Our tour started at the Divis Tower, the location of one of the early neighborhood battles of 1969, then past Saint Comgell’s Primary School, where we could see some of the bullet holes in the concrete and brick. We stopped at a memorial for the Republicans martyrs from one neighborhood and across the street saw a block of murals supporting various situations involving human rights all over the world. A short while later we stopped at a library funded by Andrew Carnegie. Jack pointed out that the Republicans have a museum in an old factory building that was a linen factory back in the days when Belfast was the largest producer of linen in the world. He described how miserable working conditions were for those early factory workers.

We passed several building murals dedicated to players of the Belfast Celtic Football Club, reportedly one of the best soccer teams in the world from 1891 to 1949. The football club ended in 1949 as a result of fighting between Catholic team members and Protestant fans.

Mural for Bobby Sands and Sinn Fein Headquarters

Mural for Bobby Sands near Sinn Fein Headquarters

There was a memorial on the side of one building for the martyr Bobby Sands. Bobby Sands was a leader of a Hunger Strike in 1981 while he was imprisoned at Her Majesty’s Maze Prison south of Belfast. The Catholic prisoners sent there during “The Troubles” considered themselves to be prisoners of war. In the early ’70s the British government had agreed to grant these prisoners a Special Category Status, allowing political prisoners of the conflict to not wear the normal prison uniforms, not perform prison work, to freely communicate with one another, and the right to one visit, one parcel, and one letter per week. These rights were revoked by the British in 1976, and the hunger strike was a protest that these rights had been removed. Bobby Sands died of starvation after 66 days. During the hunger strike, Sands was elected in a special election to the British House of Commons, though he died of hunger in prison before he could ever take his elected seat.

We stopped in front of the local Sinn Féin office, with memorial placards above the door to fallen members of the Provisional IRA during the Troubles. One was Pat McGeown, a leader who died in 1996 from complications started during his hunger strike in prison in 1981. Another was to Máire Drumm, Vice President of Sinn Féin when she was assassinated in 1976. Two other placards were memorials to 6 members who had been killed by the RUC in the early ’90s.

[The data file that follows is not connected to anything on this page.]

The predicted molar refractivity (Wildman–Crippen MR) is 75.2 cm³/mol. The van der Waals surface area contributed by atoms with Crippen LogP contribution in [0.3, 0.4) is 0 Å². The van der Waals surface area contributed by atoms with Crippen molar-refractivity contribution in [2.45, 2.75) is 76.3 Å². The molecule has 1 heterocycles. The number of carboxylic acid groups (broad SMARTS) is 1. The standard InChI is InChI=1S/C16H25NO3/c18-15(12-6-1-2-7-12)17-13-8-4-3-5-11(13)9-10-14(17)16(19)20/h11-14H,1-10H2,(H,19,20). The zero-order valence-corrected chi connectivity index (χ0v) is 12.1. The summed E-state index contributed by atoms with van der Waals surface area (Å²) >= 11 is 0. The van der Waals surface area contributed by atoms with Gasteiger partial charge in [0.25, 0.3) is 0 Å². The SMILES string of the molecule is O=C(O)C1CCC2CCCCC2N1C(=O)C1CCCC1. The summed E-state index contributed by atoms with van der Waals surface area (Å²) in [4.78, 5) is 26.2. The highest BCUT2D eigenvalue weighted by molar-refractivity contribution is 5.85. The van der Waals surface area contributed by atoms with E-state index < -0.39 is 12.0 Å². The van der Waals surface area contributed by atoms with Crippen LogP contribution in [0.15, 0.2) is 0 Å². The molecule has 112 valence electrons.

We passed by the place where President Bill Clinton met with Sinn Féin leader Gerry Adams in November 1995. Adams has been President of Sinn Féin since 1983. President Clinton was revered by the Catholic community for his support of Gerry Adams and the peace process in Northern Ireland.

Royal Hospital, where the first air conditioner was installed, where defibrillator paddles were invented, where modern gunshot wound treatment was advanced.

Royal Hospital, where the first air conditioner was installed, where defibrillator paddles were invented, where modern gunshot wound treatment was advanced.

A couple blocks later we passed by the Royal Victoria Hospital, Belfast, where Gerry Adams’s life was saved after an assassination attempt in 1984. As a result of the many assaults during “The Troubles”, the hospital became a cutting edge facility for the treatment of gunshot woulds. It also made another significant contribution to emergency medicine – a doctor there invented the portable defibrillator. The hospital was also the world’s first air conditioned public building, the unit having been developed by the Sirocco Works in Belfast in 1906.

We continued along Falls Rd, eventually reaching another area where the street side was lined with posters, one still demanding justice for a bombing in 1971 that killed fifteen patrons at McGurk’s Bar. Individual posters cited the death of over 200 Republicans, showing each to have been murdered at the hands of the Unionist paramilitary groups, the police, or British troops. Jack knew a number of them personally and recounted for us each of their stories.

We went by the home of James Connolly, where he lived in Belfast from 1910 to 1913. Connolly was a socialist politician and leader of trade unions who is revered for his advocacy of Irish nationalism and independence. In 1916 he led a group of volunteers in what became known as the Easter Rising. The Irish Nationalists attacked and took over various areas of Dublin and proclaimed Ireland as an independent republic. The British troops quickly quelled the uprising, and Connolly was badly wounded and had only a short time to live. Still, the British found him guilty of treason, tied him to a chair (since he could not stand) and executed him. Such martyrdom did not go unnoticed – the public awareness soon increased public support for Irish nationalism.